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Skip and Loafer Episode #12 Anime Review

4 min read
© 高松美咲・講談社 / 「スキップとローファー」 製作委員会


What They Say:
This country girl is ready for the big city! Well, at least she thought she was. Mitsumi’s dream is to attend a prestigious school and make the world a better place. But when she finally gets to Tokyo, it turns out she isn’t exactly prepared for city life. Luckily, she runs into Shima, a sweet and handsome classmate who becomes her first friend! Can she make it in Tokyo with Shima by her side?

The Review:
Content: (please note that content portions of a review may contain spoilers)
The season draws to a close with this episode and it’s definitely been not just a highlight of the season but of the year so far for me. Mitsumi has been a delight as someone coming from the rural area to the big city but not being a complete rube or just agog all the time. And the people she fell in with handled her pretty well while exploring the things that make them tick to highlight why their lives in the city aren’t as easy breezy as Mitsumi might think. As much fun as Mitsumi is, and her relationship with Shima, it was the time spent with Mika and Yuzuki and getting into what makes them tick that truly won me over with them. And seeing the small internal and external confrontations they had with themselves and others delivered some thoroughly engaging characters.

With the culture festival starting in the previous episode with parents and others visiting, things have gone a bit sideways with Shima’s time as someone on TV comes to light, though he manages it well. He’s able to handle it since his little brother is there and he’s able to get him sent off with his mother. But the reality is that Shima’s ex is the one that’s making things worse being there and Mitsumi is keenly aware of it, even as she’s wary of Ririka. The show hasn’t had much in the way of a catalyst like Ririka in play so seeing how Mitsumi ends up being able to slice the tension (and how Shima’s mind processes it) is a delight in itself. But it also shows how Ririka feels about it because she’s seeing a Shima that she hasn’t seen before with her but rather with Mitsumi. The scorned element is driving her a lot. The first half handles all of this well while also giving us some solid internal monologue material from Shima as he tries to understand his relationship with the women in his life in an interesting way.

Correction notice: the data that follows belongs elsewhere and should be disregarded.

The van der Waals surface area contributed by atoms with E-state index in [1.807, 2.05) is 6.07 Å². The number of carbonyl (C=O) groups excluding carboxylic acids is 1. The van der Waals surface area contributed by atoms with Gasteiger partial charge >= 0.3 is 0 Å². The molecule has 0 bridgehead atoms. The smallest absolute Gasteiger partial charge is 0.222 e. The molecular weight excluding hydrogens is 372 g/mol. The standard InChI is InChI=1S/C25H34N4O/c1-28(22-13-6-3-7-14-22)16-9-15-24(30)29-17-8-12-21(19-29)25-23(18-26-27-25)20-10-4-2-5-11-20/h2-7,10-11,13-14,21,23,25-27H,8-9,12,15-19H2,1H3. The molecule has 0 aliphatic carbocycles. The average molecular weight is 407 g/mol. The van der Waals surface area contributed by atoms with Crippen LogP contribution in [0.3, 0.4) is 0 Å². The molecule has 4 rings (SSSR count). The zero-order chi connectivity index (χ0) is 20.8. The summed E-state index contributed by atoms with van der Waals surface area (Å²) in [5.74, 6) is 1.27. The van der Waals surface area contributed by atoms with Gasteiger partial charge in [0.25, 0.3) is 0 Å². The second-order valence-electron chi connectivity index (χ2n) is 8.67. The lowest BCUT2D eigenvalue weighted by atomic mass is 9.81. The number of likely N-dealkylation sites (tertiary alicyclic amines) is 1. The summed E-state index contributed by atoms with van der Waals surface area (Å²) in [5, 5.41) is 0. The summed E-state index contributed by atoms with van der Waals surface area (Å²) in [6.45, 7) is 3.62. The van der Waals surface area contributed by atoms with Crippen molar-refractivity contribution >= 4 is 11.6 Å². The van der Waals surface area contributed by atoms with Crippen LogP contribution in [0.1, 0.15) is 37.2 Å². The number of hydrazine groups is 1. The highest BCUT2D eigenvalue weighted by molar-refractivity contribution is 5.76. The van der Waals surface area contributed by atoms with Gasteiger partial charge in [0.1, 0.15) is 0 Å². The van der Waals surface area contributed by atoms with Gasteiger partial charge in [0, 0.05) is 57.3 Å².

Shima’s maturity here is welcome and much-needed not just so he can move forward but to realizing he’s enjoying his school life these days and wants more of that. I do like that we get some more time with Ririka and Chris as well, but Ririka was so lightly used in the season that spending too much time with her feels off when the season is about to wrap up. The episode spends its time doing a fair bit of epilogue stuff to the festival and various little character bits, presumably to please manga fans in seeing some of those threads, but it does get back to our core characters a bit with Mitsumi narrating all their changes and growth. The mood is most certainly there in this sequence and the positive outlook that she brings to it all. Thankfully, we do get that time with just Mitsumi and Shima that again feels more honest and real than most other series get and it’s just adorable to watch as Shima makes some actual moves here that matter – even just to himself.

In Summary:
While the season finale didn’t end as strongly as I would have hoped, it’s doing the hard work of adapting a manga and sticking to what it needs to from there. The show as a whole has been one of the best high school romantic drama experiences I’ve had in quite some time and gives me hope that good quality works can still be produced without needing to be so navel-gazing or so outwardly active as to push you away from something realistic. I adored the cast as a whole but the supporting players like Mika and Yuzuki truly stole the show for me just in exploring the struggles that they have of being young women in the big city and what the world places upon them. And to contrast that with how Mitsumi is seemingly to them blissfully disconnected from it all. There are a lot of moving parts to this show and it succeeds at it the vast majority of the time, making it a true delight.

Grade: B+

Streamed By: Crunchyroll